<anatomy, obstetrics> An organ characteristic of true mammals during pregnancy, joining mother and offspring, providing endocrine secretion and selective exchange of soluble, but not particulate, blood borne substances through an apposition of uterine and trophoblastic vascularised parts. According to species, the area of vascular apposition may be diffuse, cotyledonary, zonary or discoid, the nature of apposition may be labyrinthine or villous, the intimacy of apposition may vary according to what layers are lost of those originally interposed between maternal and foetal blood (maternal endothelium, uterine connective tissue, uterine epithelium, chorion, extraembryonic mesoderm and endothelium of villous capillary).

The chorion may be joined by and receive blood vessels from either the yolk sac or the allantois and the uterine lining may be largely shed with the chorion at birth (deciduate) or may separate from the chorion and remain (nondeciduate).

The human placenta is discoid, villous, haemochorial, chorioallantoic and deciduate. After birth, it weighs about 600 gm. And is about 16 cm. In diameter and 2 cm. Thick, discounting a principal functional part, the maternal blood in the intervillous space (which leaks out at birth) into which the chorionic villi dip.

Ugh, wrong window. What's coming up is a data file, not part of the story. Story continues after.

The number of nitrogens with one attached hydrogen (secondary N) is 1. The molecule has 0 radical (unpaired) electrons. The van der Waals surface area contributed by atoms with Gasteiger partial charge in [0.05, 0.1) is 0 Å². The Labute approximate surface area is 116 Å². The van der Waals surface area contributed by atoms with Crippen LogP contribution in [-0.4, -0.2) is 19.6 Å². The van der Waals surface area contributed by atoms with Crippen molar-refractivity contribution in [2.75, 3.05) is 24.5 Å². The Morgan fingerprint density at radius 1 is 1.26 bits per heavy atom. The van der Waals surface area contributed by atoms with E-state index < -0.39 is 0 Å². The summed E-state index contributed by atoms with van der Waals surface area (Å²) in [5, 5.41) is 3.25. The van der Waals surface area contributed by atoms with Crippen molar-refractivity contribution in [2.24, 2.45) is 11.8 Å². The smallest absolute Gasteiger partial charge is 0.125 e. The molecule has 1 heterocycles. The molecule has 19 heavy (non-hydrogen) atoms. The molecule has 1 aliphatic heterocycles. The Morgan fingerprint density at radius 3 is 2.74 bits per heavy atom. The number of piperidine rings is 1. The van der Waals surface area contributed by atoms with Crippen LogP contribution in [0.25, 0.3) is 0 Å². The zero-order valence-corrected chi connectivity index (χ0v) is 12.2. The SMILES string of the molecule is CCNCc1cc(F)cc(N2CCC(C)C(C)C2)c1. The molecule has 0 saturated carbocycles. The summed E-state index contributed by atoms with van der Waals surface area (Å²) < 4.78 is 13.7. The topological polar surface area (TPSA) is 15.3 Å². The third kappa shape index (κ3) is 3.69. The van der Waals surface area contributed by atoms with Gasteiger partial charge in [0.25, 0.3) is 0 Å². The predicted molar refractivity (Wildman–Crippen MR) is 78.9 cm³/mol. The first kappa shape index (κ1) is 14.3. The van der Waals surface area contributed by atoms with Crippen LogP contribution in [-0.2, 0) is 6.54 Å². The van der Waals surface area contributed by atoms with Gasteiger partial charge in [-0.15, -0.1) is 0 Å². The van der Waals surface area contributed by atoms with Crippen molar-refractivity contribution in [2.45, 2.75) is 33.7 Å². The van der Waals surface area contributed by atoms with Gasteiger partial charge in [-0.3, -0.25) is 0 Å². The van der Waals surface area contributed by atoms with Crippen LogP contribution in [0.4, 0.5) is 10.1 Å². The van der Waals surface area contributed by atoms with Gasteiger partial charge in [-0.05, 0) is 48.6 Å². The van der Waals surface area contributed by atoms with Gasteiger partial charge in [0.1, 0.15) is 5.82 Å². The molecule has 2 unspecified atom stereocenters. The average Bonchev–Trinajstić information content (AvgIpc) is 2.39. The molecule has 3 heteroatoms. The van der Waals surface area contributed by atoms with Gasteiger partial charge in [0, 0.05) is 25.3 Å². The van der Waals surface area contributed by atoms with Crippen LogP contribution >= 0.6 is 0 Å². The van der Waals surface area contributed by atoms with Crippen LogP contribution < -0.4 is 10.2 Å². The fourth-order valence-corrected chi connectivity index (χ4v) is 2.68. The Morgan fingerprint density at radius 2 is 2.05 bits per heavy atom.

The villi are grouped into adjoining cotyledons making about 20 velvety bumps on the side of the placenta facing outward to the uterus, the inner side of the placenta facing the foetus is smooth, being covered with amnion, a thin avascular layer that continues past the edges of the placenta to line the entire hollow sphere of chorion except where it is reflected to cover the umbilical cord, which joins foetus and placenta. The cord usually joins the placenta near the centre but may insert at the edge, on the nonplacental chorion or on an accessory placenta.

(31 Dec 1997)

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